Friday, April 07, 2006
story: selling seashells
In the summer of 1971 my family - all seven of us - piled into the blue station wagon and drove six hours to Woods Hole, into the car ferry, and onward to Oak Bluffs, Marthas Vineyard. We stayed in a rented house on Sengekontacket Pond, where I turned over rocks searching for eels most evenings before dinner. One afternoon I filled a bucket full of periwinkles and brought it inside at lunchtime, promptly forgetting about it when we went out to Edgartown afterward. We came back to find they had crawled out of the bucket and scattered; by the time we left that house, the kitchen smelled faintly of rotting shellfish from the ones who scattered the best.
One morning we went to the beach; there had been some sort of storm the night before, and I had never seen so many shells. I filled a canvas bag with them, my knotted shirt, my sneakers. I brought them back to the house and sorted them by size, by quality, by color. I imagined taxonomies and applied them, wondering what sort of storm could have separated so many creatures from their shells. My castoffs littered the strip of sand behind the house.
That summer I returned home with a collection of shells in a slightly damp shoebox I had begged from one of the merchants on High Street in Oak Bluffs. Even mixed up I knew their value, I knew which ones were the real treasures, and which were the curios. I didn't wash them as well as my mother might have wanted, and they still smelled a bit like seaweed and old periwinkles.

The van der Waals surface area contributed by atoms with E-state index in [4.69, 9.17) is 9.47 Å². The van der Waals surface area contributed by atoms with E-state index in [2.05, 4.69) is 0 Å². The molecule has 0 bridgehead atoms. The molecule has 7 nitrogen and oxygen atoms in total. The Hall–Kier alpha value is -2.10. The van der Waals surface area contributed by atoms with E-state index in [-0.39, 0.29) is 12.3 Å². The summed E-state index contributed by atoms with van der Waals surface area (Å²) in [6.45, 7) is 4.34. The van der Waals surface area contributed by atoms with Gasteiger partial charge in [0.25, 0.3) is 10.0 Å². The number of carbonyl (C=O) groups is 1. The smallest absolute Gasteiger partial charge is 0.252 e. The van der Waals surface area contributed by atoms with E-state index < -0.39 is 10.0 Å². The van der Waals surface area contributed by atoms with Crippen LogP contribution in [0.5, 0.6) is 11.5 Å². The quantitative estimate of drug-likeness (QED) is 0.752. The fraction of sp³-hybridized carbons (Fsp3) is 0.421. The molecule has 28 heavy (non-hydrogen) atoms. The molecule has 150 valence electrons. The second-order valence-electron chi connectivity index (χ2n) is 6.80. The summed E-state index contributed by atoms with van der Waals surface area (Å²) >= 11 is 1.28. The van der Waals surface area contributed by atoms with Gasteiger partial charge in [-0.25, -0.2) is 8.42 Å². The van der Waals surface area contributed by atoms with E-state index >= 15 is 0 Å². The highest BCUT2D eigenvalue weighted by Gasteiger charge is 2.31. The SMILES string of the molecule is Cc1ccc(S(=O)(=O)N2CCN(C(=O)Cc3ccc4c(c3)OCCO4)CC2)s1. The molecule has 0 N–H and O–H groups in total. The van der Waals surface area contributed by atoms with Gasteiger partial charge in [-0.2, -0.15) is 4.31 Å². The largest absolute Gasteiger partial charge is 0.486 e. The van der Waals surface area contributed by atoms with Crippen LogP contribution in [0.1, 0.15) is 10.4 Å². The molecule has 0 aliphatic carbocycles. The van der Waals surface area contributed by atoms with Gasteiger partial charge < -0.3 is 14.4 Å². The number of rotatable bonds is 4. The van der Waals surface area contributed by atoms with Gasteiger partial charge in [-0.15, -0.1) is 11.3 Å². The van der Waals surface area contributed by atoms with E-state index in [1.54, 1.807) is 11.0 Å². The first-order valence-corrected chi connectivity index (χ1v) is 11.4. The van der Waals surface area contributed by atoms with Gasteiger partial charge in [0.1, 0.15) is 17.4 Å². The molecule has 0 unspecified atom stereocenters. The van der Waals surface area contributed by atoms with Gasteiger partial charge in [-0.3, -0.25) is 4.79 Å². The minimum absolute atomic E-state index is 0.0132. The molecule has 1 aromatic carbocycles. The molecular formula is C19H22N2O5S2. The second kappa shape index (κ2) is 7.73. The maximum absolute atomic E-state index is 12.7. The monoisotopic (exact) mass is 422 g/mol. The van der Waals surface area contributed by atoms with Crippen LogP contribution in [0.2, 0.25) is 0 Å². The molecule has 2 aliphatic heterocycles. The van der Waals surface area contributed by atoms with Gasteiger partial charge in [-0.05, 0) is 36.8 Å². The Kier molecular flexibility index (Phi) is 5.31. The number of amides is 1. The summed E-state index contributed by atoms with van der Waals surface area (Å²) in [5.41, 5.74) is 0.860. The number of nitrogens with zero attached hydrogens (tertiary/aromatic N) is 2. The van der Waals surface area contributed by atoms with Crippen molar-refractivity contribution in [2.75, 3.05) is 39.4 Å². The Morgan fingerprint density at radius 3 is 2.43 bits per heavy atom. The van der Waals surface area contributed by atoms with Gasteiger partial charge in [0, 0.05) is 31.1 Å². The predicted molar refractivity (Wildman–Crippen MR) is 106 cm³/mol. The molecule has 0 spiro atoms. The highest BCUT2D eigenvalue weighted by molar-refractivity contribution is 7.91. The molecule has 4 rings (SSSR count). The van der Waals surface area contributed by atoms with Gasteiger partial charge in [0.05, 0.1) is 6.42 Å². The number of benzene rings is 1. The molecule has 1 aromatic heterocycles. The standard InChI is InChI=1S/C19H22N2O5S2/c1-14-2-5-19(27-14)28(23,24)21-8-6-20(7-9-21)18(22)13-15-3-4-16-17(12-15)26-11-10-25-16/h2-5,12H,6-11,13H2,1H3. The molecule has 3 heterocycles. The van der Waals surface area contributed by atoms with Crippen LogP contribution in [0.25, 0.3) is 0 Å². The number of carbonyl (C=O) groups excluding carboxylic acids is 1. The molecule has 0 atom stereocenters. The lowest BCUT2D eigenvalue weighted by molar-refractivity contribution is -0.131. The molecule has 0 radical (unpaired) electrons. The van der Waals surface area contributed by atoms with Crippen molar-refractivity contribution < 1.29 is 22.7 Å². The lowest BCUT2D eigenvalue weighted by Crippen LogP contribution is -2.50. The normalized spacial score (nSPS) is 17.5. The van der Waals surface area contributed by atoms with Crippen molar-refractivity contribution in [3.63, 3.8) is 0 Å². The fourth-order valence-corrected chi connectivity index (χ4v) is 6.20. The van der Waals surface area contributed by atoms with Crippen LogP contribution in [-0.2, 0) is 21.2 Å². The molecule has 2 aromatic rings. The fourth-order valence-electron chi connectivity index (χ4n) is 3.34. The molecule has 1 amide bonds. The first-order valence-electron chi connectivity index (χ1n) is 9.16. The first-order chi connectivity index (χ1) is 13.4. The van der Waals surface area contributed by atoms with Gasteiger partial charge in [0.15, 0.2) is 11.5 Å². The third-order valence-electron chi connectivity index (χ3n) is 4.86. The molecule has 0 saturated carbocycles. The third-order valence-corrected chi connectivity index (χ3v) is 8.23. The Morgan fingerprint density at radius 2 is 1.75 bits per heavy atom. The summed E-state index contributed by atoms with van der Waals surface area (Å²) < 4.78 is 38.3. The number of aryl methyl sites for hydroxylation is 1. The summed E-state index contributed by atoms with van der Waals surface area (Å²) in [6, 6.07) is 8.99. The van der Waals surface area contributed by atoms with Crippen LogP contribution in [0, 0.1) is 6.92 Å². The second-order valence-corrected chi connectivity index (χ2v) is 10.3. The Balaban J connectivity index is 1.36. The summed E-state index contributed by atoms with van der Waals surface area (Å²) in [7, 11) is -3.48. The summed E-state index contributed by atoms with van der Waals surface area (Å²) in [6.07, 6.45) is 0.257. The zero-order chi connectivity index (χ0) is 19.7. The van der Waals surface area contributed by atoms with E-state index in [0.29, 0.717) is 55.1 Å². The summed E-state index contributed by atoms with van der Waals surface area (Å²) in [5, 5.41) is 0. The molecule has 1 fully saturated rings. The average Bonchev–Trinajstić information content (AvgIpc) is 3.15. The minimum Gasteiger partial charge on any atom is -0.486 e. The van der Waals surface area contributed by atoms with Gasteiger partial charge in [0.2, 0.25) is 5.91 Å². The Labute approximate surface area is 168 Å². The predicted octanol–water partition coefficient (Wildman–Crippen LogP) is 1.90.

We lived in Red Oaks Mill on Lakeview Road, near Poughkeepsie, in the sort of neighborhood where kids rode bikes and cars drove slowly. Our driveway ran parallel to the Coffin's house next door, leaving a narrow strip of grass about three feet wide for the mailboxes.
That's where I set up a folding table, a folding chair, and an old white wooden drugstore display Eddie Coffin let me use. I organized the seashells in the alcoves of the display, keeping a few of the best hidden in a compartment behind a broken balsa door at the back of the display.
My mother has a picture of me sitting in that chair at the end of the driveway behind my seashell stand. There are two kids on bikes looking at the display.
They wanted to know why they should pay anything for stupid seashells, because they're free.
Yes, but these are from Martha's Vineyard, I explained. There was a storm, and these came up from the deep waters of Nantucket Sound. Shells like this aren't seen there, hardly ever, and besides, when are you going to Martha's Vineyard?
I sold a few, I forget for how much.
There isn't a picture of the old lady from next door who walked over and spent a good long while looking over the shells. She asked if she could pick them up, and I said sure. I remember she lifted them up to her nose and breathed them in, her eyes closed. They smell like sunshine and the ocean, I told her, and she nodded. They smell like summertime, Bobby, but they won't for long, she told me, and she put them back into the little alcoves of the display one by one.
I don't remember if I was able to convince her to take one, but in any event, my career as a shell salesman lasted for just that day, and the shells stayed in the box for about a week more before my mother told me to wash them or throw them out. I buried them in a hole down at the bottom of our backyard next to Sox's doghouse.
labels - liberal arts crap